(Bloomberg) – The latest plan by Senate Republicans to repeal and replace the Affordable Care Act would increase the number of uninsured Americans by 22 million in a decade, presenting a political obstacle as Majority Leader Mitch McConnell tries to shore up support for an effort that looked dead earlier this week.
The bill, called the Better Care Reconciliation Act, would raise costs for many people in private insurance coverage and slash Medicaid spending, the Congressional Budget Office said on Thursday. The number of people expected to be left uninsured is in line with CBO’s analysis of an earlier version of the bill.
The measure scored by CBO didn’t include a proposal backed by Texas Senator Ted Cruz designed to give individuals more coverage options but which insurers have said would undermine insurance markets and end protections for sick people.
The Cruz amendment could still be included later. It wasn’t in the most recent version of the bill because it’s not being scored by the CBO yet, said a Republican aide.
Money to Spend
The Senate bill reduces the deficit by $420 billion, the CBO said, compared with the $321 billion in deficit reduction in an earlier version, giving Republican leaders additional money they can use to court holdout votes. Much of the increased funding comes from a decision to no longer cut taxes on the wealthy.
One use of the funds may be to provide extra money to states to help move poor people from Medicaid coverage and on to private insurance plans. Seema Verma, the head of the Centers for Medicare and Medicaid Services, proposed that idea to some GOP senators on Wednesday night, Alaska Senator Dan Sullivan said. Sullivan said Verma called it a “wraparound” plan to provide extra help on the individual market for lower-income people.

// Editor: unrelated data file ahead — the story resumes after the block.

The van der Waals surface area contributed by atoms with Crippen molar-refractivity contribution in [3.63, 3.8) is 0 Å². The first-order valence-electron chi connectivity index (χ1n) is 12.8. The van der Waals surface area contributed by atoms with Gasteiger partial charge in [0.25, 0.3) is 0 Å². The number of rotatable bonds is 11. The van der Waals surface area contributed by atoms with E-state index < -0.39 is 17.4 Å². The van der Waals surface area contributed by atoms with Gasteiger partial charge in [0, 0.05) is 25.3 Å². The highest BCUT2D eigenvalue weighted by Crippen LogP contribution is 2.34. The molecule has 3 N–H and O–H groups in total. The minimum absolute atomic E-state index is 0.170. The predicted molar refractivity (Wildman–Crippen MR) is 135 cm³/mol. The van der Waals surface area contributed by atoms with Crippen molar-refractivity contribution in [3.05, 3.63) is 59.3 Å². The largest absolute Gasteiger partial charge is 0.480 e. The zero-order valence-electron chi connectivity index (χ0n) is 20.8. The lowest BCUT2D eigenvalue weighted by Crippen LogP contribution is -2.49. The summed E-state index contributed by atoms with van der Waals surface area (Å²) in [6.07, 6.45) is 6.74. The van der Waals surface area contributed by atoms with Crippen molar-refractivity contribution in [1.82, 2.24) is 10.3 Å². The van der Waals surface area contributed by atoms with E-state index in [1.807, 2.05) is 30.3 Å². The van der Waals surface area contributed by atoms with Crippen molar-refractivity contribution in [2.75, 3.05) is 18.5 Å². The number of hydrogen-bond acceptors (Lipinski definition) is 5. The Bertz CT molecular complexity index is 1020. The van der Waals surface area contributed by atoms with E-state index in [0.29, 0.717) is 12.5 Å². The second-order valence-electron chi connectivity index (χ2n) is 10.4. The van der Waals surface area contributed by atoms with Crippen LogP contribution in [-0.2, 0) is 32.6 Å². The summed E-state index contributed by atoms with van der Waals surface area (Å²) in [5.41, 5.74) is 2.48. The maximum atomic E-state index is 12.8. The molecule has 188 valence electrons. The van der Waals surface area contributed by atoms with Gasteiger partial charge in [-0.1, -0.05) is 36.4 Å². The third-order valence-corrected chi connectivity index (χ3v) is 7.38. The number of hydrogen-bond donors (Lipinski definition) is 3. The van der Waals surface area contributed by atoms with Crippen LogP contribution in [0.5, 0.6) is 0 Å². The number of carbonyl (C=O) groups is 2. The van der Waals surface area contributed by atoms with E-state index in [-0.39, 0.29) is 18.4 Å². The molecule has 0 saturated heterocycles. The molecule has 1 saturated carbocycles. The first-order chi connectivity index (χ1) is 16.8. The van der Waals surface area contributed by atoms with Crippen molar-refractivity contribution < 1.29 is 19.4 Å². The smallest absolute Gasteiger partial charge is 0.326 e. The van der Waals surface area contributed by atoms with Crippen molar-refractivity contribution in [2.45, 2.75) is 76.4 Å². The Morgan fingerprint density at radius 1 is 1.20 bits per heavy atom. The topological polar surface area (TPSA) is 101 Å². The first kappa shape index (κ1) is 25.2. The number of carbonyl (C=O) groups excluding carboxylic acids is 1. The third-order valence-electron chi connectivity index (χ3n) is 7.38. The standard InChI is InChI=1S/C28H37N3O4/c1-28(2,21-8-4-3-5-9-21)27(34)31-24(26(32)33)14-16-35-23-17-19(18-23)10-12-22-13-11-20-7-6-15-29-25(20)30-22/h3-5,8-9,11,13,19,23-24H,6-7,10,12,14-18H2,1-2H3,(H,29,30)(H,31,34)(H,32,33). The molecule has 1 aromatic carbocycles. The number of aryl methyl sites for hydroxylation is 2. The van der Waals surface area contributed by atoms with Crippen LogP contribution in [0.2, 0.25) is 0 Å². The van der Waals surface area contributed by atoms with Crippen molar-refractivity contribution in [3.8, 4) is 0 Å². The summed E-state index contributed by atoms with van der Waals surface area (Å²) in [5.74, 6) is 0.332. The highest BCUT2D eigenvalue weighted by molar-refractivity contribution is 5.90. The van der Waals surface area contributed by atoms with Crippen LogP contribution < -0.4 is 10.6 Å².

Such a plan would be similar to the cost-sharing reductions that are currently in the ACA, and that lower out-of-pocket costs for people making between 100% and 250% of the poverty level. The GOP plan would end that help. Legislative text or policy details of Verma’s plan haven’t been made public, and it isn’t clear that there’d be enough funding in the bill to help all the low-income people who’d be moved off Medicaid maintain similar coverage to what the ACA provides.
Cuts to Medicaid account for much of the insurance losses, and may pose McConnell’s biggest challenge among moderate members of his party. The bill reduces federal spending on the health-insurance program for the poor by $756 billion over a decade, which would result in 15 million fewer people enrolled in the program in 2026, compared with current law.
The earlier version of the Senate bill cut Medicaid by $772 billion, with similar losses in coverage. Much of the rest of the coverage losses come from the individual market, where the Senate bill reduces the subsidies available to help people buy coverage.